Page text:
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Ghana: Seminar to Increase Rice Production Held in Kumasi

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The Ministry of Food and Agriculture (MoFA) has initiated a programme aimed at assessing the logistical needs of selected districts in the Ashanti, and Bono and Ahafo Regions to improve rice production.

Addressing a forum attended by Municipal and District Chief Executives (MMDCE) and Agriculture Directors, the Ashanti Regional Minister, Mr. Simon Osei-Mensah, said the project is geared towards increasing food productivity thereby ensuring food security for the country and reduced import bills to the barest minimum.

To this end, the Minister said that the Planting for Food and Jobs (PFJ) policy is to address the declining growth of Ghana’s agricultural sector. Over the years, he noted that, Ghana had spent huge sums of monies on the importation of rice and this had negatively affected the national currency.

He therefore urged all MMDCEs to give every support to their Agricultural Development Units to make the special rice program successful.

The Deputy Minister for Food and Agriculture, Mr. Collins Ntim, for his part expressed satisfaction with the yields recorded for the 2018 PFJ season. He noted that, the sector exceeded the set target in the 2018 PFJ season and was optimistic that the 2019 season would be a better one.

“Programs and policies relating to agriculture emanate from the Ministry of Food and Agriculture but are implemented at different levels. A critical decision has therefore been taken that all programmes should be given and entrusted into the hands of MMDCE’s with their regional and district directors of Agriculture,” he said.

Mr Ntim said Ghana spends a lot on rice importation annually. Meanwhile, the country has the potential to produce enough of the crop locally to feed its people.

So as part of strategies to create jobs and reduce importation of rice, the Ministry of Food and Agriculture, in collaboration with the Ministry of Local Government and Rural Development, are initiating the special rice programme for 122 selected districts across the country. The programme hopes to cover about 233,000 hectares and expected to produce 600,000 tons of rice.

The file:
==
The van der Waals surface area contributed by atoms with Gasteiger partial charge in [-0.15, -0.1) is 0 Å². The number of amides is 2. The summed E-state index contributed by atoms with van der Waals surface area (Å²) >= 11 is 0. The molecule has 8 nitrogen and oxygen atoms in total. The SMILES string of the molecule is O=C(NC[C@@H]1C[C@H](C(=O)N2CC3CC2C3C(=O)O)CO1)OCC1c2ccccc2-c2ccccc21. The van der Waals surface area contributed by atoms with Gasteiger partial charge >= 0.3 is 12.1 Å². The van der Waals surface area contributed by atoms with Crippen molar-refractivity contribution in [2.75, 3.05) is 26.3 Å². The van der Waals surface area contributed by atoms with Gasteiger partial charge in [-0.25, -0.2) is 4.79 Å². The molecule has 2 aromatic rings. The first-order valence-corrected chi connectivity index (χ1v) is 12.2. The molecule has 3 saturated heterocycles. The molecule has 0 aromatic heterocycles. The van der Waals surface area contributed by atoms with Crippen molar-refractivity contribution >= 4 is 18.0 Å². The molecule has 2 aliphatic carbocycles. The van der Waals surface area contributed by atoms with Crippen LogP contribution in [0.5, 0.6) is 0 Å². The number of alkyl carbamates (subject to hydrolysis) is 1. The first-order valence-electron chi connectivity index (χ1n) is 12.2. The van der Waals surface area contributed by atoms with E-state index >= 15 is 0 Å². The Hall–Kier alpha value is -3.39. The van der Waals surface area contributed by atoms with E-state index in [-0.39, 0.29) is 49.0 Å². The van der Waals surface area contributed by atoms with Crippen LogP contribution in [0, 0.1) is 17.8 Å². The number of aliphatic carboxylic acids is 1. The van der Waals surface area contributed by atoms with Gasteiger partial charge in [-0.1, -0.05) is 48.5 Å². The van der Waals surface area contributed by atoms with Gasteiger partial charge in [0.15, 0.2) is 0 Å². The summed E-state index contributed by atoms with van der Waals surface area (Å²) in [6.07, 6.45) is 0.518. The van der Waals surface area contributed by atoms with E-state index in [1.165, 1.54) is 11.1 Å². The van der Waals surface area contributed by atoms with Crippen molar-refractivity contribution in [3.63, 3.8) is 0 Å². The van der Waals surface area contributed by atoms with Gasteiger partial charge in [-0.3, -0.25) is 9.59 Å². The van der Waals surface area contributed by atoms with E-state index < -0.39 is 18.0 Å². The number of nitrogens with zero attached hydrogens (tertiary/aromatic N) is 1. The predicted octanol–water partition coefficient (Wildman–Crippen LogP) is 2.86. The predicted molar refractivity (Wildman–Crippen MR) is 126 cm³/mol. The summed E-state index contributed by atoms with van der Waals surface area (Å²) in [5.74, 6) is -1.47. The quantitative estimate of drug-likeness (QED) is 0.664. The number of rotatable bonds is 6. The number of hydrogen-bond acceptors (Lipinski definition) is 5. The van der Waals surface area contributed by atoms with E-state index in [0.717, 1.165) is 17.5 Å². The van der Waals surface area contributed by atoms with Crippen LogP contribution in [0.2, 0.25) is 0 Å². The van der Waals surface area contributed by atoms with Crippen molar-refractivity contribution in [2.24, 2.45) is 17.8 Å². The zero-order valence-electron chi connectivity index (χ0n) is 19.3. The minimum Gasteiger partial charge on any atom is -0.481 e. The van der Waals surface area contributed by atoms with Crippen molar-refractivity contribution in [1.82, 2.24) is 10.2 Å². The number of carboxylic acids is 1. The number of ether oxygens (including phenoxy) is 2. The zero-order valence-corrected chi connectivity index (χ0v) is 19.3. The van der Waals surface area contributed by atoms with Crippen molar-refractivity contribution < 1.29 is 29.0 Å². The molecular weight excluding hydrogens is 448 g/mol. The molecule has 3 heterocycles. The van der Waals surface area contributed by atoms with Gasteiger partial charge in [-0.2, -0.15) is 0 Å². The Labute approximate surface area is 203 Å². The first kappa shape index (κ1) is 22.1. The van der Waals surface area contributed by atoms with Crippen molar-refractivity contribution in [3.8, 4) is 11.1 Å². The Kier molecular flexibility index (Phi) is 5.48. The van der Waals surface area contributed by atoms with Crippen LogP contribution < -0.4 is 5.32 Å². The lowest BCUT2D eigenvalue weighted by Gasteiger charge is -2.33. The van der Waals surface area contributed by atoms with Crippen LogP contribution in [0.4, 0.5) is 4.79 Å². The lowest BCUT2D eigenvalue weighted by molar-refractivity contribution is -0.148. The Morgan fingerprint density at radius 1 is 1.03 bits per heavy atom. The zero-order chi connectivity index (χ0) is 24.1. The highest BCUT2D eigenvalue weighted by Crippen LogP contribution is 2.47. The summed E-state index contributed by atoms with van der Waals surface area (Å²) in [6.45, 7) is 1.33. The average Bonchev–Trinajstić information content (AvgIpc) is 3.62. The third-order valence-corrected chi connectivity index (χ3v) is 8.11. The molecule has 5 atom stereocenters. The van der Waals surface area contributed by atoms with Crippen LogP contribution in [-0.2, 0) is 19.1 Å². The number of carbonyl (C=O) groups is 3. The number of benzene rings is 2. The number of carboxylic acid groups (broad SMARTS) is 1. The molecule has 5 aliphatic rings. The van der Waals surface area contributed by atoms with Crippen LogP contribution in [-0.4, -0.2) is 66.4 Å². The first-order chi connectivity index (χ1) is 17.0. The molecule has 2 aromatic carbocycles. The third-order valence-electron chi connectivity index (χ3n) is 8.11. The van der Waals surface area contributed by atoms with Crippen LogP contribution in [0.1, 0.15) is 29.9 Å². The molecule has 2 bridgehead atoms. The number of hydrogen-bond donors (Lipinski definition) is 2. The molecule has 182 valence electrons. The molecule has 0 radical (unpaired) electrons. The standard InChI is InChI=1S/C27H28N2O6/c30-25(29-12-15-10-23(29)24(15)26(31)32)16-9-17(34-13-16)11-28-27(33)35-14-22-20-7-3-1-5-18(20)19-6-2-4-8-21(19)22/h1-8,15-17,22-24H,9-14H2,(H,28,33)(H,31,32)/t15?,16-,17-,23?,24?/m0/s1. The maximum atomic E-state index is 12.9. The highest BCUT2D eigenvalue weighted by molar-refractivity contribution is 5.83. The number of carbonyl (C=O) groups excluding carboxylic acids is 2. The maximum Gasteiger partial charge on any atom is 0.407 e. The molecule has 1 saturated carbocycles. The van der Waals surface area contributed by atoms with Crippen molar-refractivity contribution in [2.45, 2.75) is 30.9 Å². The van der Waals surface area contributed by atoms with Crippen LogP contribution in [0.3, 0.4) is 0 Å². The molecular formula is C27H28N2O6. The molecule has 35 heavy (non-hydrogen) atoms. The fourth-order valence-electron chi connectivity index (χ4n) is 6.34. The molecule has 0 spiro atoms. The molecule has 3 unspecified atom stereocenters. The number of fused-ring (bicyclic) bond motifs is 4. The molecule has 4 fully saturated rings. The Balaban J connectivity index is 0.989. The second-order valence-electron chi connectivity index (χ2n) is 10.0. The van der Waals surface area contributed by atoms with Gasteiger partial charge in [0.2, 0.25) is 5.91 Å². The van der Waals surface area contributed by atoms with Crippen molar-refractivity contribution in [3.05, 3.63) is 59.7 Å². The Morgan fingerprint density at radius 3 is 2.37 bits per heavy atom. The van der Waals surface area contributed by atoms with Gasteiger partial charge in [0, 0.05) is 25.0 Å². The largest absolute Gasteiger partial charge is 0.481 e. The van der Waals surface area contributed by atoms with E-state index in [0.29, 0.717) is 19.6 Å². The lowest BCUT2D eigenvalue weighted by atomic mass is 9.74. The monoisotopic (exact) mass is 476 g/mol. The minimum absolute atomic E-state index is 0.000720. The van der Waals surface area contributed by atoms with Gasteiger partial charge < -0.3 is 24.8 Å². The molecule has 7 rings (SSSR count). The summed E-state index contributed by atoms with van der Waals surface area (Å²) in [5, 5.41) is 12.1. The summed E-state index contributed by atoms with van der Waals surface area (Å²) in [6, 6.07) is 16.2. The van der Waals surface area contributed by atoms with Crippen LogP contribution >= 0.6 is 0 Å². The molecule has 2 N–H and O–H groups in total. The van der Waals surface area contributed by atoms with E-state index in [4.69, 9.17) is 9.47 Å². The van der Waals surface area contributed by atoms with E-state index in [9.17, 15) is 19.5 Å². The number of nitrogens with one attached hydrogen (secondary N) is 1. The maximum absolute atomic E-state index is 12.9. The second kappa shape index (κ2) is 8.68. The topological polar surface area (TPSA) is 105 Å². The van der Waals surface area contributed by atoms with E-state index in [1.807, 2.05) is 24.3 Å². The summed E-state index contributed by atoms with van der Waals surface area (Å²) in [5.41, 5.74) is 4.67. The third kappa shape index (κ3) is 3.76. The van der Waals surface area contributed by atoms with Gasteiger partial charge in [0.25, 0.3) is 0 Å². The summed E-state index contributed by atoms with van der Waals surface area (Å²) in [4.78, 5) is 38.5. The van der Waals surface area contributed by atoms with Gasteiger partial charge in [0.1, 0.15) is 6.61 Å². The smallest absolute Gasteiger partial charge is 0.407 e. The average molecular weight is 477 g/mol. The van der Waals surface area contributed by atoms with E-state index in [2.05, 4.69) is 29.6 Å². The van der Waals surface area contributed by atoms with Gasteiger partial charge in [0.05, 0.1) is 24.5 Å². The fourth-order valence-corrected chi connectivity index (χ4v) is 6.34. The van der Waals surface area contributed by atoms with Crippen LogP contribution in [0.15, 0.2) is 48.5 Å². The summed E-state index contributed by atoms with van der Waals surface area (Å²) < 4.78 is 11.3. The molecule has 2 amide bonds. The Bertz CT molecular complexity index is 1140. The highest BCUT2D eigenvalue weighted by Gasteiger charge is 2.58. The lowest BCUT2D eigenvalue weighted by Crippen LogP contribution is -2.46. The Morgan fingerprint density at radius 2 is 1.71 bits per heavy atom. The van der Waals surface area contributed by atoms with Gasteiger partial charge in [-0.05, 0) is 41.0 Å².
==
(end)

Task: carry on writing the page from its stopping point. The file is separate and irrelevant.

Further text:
For the project to be successful, he said, basic logistics are needed and government is ready to supply all. “This project is to enable the government achieve its sub-sector goal of becoming self-sufficient in rice production and to improve the livelihoods of farmers by 2020.”

The Director of Crop Services, Mr. Seth Akoto, also explained that the Soil Research Institute (SRI) of Center for Scientific and Industrial Research together with a consortium of scientists were tasked to come up with crop specific fertilizer recommendations.

The SRI as a lead institution in collaborating with the Ministry of Food and Agriculture and with support from AGRA had been able to develop specific fertilizer recommendations for maize, sorghum, rice, soya bean, cassava and vegetables for the various Agro-ecological zones of the country.

The MoFA will therefore vigorously promote the use of the crop specific fertilizer recommendations under the 2019 campaign to increase crop yield.

“It is expected that farmers, input distributors and all stakeholders will play their roles under the campaign effectively to make sure that the farm inputs government is paying so much for are put to good use for the benefit of Ghanaians and not smuggled out to neighbouring countries,” Mr. Akoto said.

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